Posts Tagged ‘belleville’

“Horse Thief Punished,” Toronto Globe. September 20, 1917. Page 11.

Belleville, Sept. 19. – (Special.) – Jonas W. Waters, aged 26 years, was this morning sentenced by Magistrate Masson to three years in Kingston Penitentiary for stealing a horse and buggy, the property of a local liveryman. Waters hired the outfit from Robert Orr to drive to Trenton on business, but went east and was arrested in Gananoque trying to dispose of it. He told the police a story of having been robbed in a public park here, but finally admitted that it was a pure fabrication. He claims to have come from a village in Quebec. He went under the alias Shoemaker.

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“Thief Gives Two Years,” Kingston Daily Standard. July 27, 1912.

William Hughes, a Belleville character, was sentenced to two years in the Portsmouth Penitentiary for the theft of a $40 gold watch.

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“Three Years in ‘Pen’,” Kingston Daily Standard. July 4, 1912. Page 08.

Two Burglars Were Sentenced Yesterday at Belleville.

James Barry and John Percy, the Belleville burglars, were sentenced yesterday by Judge Deroche to three years each in Portsmouth Penitentiary. These men were arrested on Sunday morning, June 23rd, by the Belleville police, who suspected them of being implicated in several recent thefts there. The burglars resisted arrest, and the police had quite a tussle with them, but finally landed them in the cells. When charged with three burglaries, they pleaded guilty.

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“Youths Sent To Prison,” Toronto Globe. May 11, 1917. Page 12.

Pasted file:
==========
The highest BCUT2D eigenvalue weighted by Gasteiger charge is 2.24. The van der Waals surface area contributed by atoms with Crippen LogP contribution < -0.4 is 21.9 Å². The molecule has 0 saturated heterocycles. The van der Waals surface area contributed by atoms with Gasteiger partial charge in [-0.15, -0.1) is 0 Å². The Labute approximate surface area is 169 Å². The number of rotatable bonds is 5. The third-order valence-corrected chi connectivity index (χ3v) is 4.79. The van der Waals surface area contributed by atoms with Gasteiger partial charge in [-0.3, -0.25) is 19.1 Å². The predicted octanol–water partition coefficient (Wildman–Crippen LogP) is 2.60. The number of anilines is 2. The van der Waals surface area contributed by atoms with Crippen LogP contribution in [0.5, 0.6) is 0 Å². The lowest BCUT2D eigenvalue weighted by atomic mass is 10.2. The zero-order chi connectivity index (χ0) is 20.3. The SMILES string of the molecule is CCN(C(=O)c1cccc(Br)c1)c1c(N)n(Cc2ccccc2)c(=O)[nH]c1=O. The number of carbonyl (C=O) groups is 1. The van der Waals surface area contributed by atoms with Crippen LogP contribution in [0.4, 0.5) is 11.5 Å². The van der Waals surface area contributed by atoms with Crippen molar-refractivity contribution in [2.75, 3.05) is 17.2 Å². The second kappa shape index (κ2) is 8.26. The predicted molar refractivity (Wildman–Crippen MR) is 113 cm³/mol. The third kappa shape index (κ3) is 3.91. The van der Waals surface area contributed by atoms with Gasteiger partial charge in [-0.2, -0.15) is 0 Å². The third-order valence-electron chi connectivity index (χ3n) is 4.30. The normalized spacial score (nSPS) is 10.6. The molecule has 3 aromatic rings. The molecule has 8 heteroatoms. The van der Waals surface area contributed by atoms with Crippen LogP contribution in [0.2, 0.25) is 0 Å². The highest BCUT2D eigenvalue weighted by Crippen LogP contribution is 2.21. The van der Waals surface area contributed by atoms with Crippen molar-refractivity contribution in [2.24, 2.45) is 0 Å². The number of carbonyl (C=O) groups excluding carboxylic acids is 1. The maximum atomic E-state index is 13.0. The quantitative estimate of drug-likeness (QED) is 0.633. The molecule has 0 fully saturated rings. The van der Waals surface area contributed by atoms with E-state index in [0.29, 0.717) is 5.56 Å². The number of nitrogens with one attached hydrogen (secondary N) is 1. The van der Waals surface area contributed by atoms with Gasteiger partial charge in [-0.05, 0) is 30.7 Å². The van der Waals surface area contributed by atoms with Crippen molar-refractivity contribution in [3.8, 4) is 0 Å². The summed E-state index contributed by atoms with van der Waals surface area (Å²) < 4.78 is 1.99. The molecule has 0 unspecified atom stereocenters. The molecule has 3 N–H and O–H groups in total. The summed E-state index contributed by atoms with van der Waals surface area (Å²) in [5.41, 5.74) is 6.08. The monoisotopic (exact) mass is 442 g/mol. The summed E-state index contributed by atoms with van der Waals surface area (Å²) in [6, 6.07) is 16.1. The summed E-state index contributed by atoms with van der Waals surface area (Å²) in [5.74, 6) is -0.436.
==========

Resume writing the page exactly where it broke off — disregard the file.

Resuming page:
Belleville, May 10. – (Special.) – Thomas Hawke, Charles Singer, and Joseph Hefferman, aged eighteen, were this morning sentenced by Judge Deroche to two years each in the Kingston Penitentiary. Two days ago they pleaded guilty to five charges breaking into by night and burglarizing Ben Sopher’s store of a large quantity of jewelry, and Wade’s poor room, besides taking some barber tools in Trenton.

[AL: Interestingly, Thomas Hawke was not sent to the penitentiary – he may, instead, have appealed his sentence or had it commuted to a provincial sentence.]

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“Given Four Years,” Kingston Daily Standard. May 9, 1912. Page 08.

Belleville Youth Gets Heavy Term For Burglary.

The boy, Joseph Foley, aged sixteen years, who was convicted on his plea of guilty of burglarizing the house of his employer, Mr. Grass, in Thurlow, on April 30th, and stealing an open-faced watch and some money appeared before Magistrate Masson, Belleville, Wednesday morning, and was given four years in the Portsmouth Penitentiary.

His Worship had asked the youth if he had anything so say, to which the answer was given that he had not. The prisoner had been before the court several times in the last few months.

The boy is a small, sullen sort of chap. The term did not seem to affect him much. One big tear was seen on his right cheek as he sat down.

This is the heaviest sentence that has been passed in the Belleville police court in over eighteen months….

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“Grass Fire Laid To Theft Suspect,” Toronto Globe. August 29, 1936. Page 11.
Police Seek Cattle Ruster Near Belleville 
Belleville, Aug. 28 (CP). – Police today blamed a grass fire which broke out on Anderson’s Island on Gordon Calvert, whom they are seeking in connection with theft of forty-five head of cattle from there last weekend.

They said they believed he was hiding out in swamplands near Ivanhoe and set the fire so that remaining cattle on the island would be driven to the upper end, from which they could be driven to the mainland. Farmers extinguished the fire before damage resulted.

Residents of Ivanhoe were puzzled when they heard the cattle being driven through that village at night. They notified police and when an officer caught up to the herd a man said to be Calvert fled. Search of the district so far has been unsuccessful.